Team Building—Ability to assemble the team with the right mix of skills, then "create" the team, understand and know how to share information, coach members, delegate responsibility, promote support and interaction. Time Management—Ability to manage competing priorities effectively, to be resourceful and to use time as resource to make up or extend.

Information Management—Ability to manage project documentation (technical and management) and data (or information) requirements. Issues/Change/Assumptions Management— Ability to control and implement a process of change when needed; document and track issues; monitor assumptions and make decisions in a timely manner; understand and use problem solving techniques. Risk Management—Understand how to assess, document and manage internal and external project risks; develop contingencies and mitigation plans. Project Controls and Process Management— Understand and know how to use standard project management tools & techniques to schedule, plan, track and correct project performance; know how to make effective use of technical and management methodologies. Quality Management—Understand how to obtain and ensure quality results (or products) for total client satisfaction, ability to take corrective actions and perform verification of project standards, effectively. Resource Management—Ability to identify and make optimal use of resources. Scheduling Management—Ability to organize the work in a logical way so that it is executed effectively; manage the schedule. Scope Definition—Ability to establish a clear scope, define the extent of the project; what's in, what's out, set up and understand approval procedures.

Part I: Business Environment
These are the competencies that a project manager needs to understand in order to operate in the environment effectively. These competencies should be considered in tandem with the management and technical competencies listed below. Business Literacy—Ability to understand the line of business or company, to take the business vision and translate it into the project vision. Corporate Procedures & Tools—Ability to understand established policies and procedures and corporate tools; how to apply them to the project. Institutional or Corporate Culture—Ability to recognize and understand the corporate culture and its impact on the project. Organizational Structure—Ability to understand and work within the corporate organization and team structure.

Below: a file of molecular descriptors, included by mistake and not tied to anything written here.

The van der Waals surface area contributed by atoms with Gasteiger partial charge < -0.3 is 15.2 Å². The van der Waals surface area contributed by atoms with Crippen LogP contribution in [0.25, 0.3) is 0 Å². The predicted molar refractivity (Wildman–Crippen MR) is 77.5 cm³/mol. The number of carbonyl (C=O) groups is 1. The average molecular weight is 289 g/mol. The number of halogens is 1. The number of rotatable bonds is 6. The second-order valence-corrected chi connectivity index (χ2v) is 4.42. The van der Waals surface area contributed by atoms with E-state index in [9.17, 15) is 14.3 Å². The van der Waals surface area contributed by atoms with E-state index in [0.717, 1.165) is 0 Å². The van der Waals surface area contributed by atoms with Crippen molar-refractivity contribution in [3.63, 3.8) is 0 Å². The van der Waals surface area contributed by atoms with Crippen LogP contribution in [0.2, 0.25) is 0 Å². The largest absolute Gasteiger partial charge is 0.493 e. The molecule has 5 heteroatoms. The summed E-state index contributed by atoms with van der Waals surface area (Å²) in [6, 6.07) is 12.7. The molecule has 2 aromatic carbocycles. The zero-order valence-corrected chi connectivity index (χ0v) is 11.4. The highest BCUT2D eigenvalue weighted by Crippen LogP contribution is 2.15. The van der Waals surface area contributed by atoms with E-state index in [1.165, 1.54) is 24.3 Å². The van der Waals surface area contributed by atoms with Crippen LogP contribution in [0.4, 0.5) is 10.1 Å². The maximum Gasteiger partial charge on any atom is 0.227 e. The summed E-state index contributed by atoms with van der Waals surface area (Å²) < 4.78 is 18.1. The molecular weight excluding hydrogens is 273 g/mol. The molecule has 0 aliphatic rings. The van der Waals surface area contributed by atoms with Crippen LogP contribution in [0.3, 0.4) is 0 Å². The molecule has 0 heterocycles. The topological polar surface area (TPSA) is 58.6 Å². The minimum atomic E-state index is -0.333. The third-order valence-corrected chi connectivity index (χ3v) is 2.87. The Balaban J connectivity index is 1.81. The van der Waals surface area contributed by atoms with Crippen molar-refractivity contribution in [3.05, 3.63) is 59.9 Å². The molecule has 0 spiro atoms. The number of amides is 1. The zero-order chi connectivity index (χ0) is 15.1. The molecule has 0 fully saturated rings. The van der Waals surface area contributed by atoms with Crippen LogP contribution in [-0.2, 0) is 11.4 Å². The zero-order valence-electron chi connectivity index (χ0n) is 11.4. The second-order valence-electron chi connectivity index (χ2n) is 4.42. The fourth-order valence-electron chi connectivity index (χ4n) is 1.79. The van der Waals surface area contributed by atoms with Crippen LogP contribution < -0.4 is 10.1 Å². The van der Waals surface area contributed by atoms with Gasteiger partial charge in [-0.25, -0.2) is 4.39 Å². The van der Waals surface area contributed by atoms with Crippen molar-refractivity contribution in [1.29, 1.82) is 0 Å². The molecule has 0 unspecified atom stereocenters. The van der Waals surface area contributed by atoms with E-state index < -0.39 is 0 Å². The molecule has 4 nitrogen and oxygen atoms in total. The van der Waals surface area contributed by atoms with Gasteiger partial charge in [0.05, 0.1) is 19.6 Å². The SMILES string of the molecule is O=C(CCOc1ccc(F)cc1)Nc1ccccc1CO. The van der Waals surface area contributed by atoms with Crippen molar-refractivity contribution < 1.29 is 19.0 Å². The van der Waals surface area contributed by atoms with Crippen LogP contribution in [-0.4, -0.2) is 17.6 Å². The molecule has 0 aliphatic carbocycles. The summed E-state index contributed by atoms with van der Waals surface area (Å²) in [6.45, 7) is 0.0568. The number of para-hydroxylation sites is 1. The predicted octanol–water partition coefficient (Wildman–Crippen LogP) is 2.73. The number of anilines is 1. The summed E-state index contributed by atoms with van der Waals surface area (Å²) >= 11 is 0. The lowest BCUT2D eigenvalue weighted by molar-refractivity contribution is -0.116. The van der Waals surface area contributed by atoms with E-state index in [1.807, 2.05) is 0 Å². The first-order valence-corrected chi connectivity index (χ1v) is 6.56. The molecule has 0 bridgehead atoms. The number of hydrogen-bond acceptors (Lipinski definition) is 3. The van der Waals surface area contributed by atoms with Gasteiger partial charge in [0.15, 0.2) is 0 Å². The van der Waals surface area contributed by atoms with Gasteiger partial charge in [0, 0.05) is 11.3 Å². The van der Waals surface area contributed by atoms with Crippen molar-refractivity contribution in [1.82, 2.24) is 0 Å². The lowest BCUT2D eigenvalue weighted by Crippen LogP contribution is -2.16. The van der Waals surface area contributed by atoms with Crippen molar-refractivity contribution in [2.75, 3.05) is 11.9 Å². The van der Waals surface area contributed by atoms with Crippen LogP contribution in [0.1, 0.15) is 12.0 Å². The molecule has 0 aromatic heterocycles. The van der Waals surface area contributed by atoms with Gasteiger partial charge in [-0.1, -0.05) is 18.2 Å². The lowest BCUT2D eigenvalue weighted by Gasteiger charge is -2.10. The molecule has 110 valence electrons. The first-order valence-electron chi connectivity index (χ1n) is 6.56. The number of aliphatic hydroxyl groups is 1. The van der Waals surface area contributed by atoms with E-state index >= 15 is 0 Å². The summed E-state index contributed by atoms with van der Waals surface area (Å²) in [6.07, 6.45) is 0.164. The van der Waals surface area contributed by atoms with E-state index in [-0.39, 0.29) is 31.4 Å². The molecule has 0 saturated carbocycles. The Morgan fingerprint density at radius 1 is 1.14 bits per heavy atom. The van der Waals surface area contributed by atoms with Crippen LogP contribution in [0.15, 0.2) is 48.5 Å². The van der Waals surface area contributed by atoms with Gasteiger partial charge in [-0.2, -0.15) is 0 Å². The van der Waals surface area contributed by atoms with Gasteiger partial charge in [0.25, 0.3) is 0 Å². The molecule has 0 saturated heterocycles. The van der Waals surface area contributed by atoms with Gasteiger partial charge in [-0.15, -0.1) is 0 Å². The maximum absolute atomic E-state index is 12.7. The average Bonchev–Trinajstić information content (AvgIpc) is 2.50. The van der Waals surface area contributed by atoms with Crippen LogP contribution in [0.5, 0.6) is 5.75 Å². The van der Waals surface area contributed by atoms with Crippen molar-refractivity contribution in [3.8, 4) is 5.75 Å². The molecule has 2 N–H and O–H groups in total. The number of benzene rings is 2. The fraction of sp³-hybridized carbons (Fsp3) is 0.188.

Part III: Technical Competencies
These have been traditionally considered the main competencies required by the project the results of which the project manager will be accountable. For every project, a project execution plan is required, and the following competencies will be needed to bring the project to fruition. Budget Planning—Understand and know how to perform cost/benefit analyses; use sound rationale; ensure that all factors are included; maintain focus on budget; consult with client and mgmt if estimated final costs are close to or above budget. Client (or Customer) Focus—Understand who is the client and what are the client’s needs; ability to provide realistic expectations; to reach agreement with client from outset of project. Contract/Procurement Management—Understand and know how to use purchasing project tools, how to create contracts with clear and agreed to terms and conditions, and how to administer contracts. Environmental, Health & Safety Management— Understand and know how to comply with all regulations; implement a positive attitude toward health and safety in design and execution of the project; ensure safe deliverables. Hand-over Management—Understand and know how to coordinate, implement, test and deliver a project in order to produce an effective working system (or a successful product).

Part II: Management Competencies
These are the "soft skills" or people-oriented competencies that would be required of any manager, but are especially important for project managers dealing with a project team (superiors, staff and consultants) and external stakeholders (clients, other third parties, media outlets, regulators). Communications—Ability to produce clear status reports (clear writing and verbal skills), communicate tactfully and candidly, simplify jargon, make clients aware of all issues, be an excellent listener.